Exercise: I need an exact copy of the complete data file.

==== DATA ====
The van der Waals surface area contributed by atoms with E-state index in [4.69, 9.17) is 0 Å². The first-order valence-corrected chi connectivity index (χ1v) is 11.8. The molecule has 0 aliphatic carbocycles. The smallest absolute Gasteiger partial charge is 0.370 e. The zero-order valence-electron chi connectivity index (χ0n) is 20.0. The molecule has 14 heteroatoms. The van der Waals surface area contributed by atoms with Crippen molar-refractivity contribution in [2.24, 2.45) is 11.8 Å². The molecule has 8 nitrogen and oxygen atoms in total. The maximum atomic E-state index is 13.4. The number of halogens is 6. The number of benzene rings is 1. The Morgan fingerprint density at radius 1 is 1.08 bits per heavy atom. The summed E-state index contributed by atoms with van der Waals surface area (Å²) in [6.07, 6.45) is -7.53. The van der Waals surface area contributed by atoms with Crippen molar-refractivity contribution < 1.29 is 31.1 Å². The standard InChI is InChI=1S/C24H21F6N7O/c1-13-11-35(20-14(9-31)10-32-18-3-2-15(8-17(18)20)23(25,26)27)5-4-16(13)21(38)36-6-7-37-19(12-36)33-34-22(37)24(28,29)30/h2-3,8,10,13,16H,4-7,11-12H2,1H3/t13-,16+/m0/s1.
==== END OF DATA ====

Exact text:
The van der Waals surface area contributed by atoms with E-state index in [4.69, 9.17) is 0 Å². The first-order valence-corrected chi connectivity index (χ1v) is 11.8. The molecule has 0 aliphatic carbocycles. The smallest absolute Gasteiger partial charge is 0.370 e. The zero-order valence-electron chi connectivity index (χ0n) is 20.0. The molecule has 14 heteroatoms. The van der Waals surface area contributed by atoms with Crippen molar-refractivity contribution in [2.24, 2.45) is 11.8 Å². The molecule has 8 nitrogen and oxygen atoms in total. The maximum atomic E-state index is 13.4. The number of halogens is 6. The number of benzene rings is 1. The Morgan fingerprint density at radius 1 is 1.08 bits per heavy atom. The summed E-state index contributed by atoms with van der Waals surface area (Å²) in [6.07, 6.45) is -7.53. The van der Waals surface area contributed by atoms with Crippen molar-refractivity contribution < 1.29 is 31.1 Å². The standard InChI is InChI=1S/C24H21F6N7O/c1-13-11-35(20-14(9-31)10-32-18-3-2-15(8-17(18)20)23(25,26)27)5-4-16(13)21(38)36-6-7-37-19(12-36)33-34-22(37)24(28,29)30/h2-3,8,10,13,16H,4-7,11-12H2,1H3/t13-,16+/m0/s1.